Since the end of
World War II, the world has become
increasingly interdependent in a number of ways.
Economically the world has grown closers as financial
corporations, and banks have all become
multinational. The tremendous growth of industry
around the world has created environmental problems that
the world must now work together to solve. And the
dependence on Middle Eastern oil has focused world
attention on the problems of supply and demand.
The world's economy is linked closely together.
Changes in one region of the world now affect all
others, sometimes with devastating results.
Global North, consisting of North
America, Western Europe, Japan, and Australia are
industrialized nations with high standards of living and
a high literacy rate. The
consists of developing nations in Asia, Africa, and
South America, many of which were former colonies during
Imperialism. These post
colonial nations face low literacy rates, massive
unemployment, little to no industrialization, and are
generally economically dependent on their former
colonial masters. The
interdependence between the
Global North and South is the primary focus of today's
Oil: The fluctuation of oil prices
have a major impact on the world. While high
prices may benefit oil producing countries such as those
in the Middle East, they cause
inflation in industrialized countries that are
dependent on that oil. This also translate to high
prices on goods sold to non-industrialized countries.
This has result in a near constant debt crisis
in most of these nations.
Industrialized nations make loans to developing nations
to help with
As the world
economy slowed in the 1980s, many of these
nations were unable to keep up with the loan payments.
International Monetary Fund negotiated deals
between these countries for repayment. In exchange
for lower interest rates, many developing nations were
forced to accept free market principles.
Financial Markets: The world's financial markets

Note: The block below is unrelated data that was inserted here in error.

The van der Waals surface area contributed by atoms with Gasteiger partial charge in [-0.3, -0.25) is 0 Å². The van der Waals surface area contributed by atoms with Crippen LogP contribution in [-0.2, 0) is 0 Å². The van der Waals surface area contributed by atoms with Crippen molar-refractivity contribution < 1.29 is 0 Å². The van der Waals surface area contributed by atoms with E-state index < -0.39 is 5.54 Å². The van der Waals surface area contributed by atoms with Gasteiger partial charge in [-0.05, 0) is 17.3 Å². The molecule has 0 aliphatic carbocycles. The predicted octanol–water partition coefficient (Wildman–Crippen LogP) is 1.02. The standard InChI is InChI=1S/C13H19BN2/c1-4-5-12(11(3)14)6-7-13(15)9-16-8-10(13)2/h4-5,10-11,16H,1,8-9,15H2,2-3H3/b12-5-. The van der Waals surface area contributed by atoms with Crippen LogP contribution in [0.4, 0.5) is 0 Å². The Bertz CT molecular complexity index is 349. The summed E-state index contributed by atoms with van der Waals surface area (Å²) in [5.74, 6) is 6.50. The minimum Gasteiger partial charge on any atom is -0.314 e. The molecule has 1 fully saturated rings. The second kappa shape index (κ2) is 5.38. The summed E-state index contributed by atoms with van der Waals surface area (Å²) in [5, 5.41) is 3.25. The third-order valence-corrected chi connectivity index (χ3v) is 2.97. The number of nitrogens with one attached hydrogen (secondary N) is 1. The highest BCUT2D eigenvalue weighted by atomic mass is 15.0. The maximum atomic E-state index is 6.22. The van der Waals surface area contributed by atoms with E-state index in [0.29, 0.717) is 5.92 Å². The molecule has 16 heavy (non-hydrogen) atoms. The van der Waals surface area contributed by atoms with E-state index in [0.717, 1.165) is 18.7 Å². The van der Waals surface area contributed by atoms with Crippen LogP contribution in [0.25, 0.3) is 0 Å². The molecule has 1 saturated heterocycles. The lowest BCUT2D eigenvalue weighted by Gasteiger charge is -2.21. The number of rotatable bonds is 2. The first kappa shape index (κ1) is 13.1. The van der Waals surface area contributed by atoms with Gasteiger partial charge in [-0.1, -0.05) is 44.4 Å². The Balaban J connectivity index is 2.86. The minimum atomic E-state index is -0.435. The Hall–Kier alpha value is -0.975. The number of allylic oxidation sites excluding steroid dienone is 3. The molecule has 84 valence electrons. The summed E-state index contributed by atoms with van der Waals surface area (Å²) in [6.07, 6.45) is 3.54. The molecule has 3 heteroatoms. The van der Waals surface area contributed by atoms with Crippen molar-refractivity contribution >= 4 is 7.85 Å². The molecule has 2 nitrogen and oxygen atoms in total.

have also become interdependent. Fluctuations in
one market are reflected in another. A prime
example of this are the problems many western markets
faced when the Asian markets took a downturn in the
Regional Cooperation: Many
nations have linked their economies officially by
joining cooperatives or through treaties. The
European Union is an example of a group of
nations working to unify economically. The EU has
worked for years to lower tariffs and institute free
trade among its member nations. Recently, many of
its nations switched to a single currency, the Euro.
North American Free Trade Agreement (NAFTA)
is another example of nations attempting to lower trade
barriers and link their economies.
The rise of industrialization has caused numerous
problems with the environment. These problems
acid rain caused by fossil fuel
pollutions, depletion of the
due to the use of
global warming as a result of the depleted
ozone layer, and
nations wishing to increase their agricultural output
and to profit from lumber sales. Added to these
problems are the slow loss of
arable land throughout
most of Africa called
depletion of many species of plants and animals, and the
still constant threat of nuclear accidents
and nuclear wastes. These problems
pose a threat to all nations, and as a result, many
nations are working together to solve these problems.
The challenge is protecting the environment without
destroying the fragile economies of the developing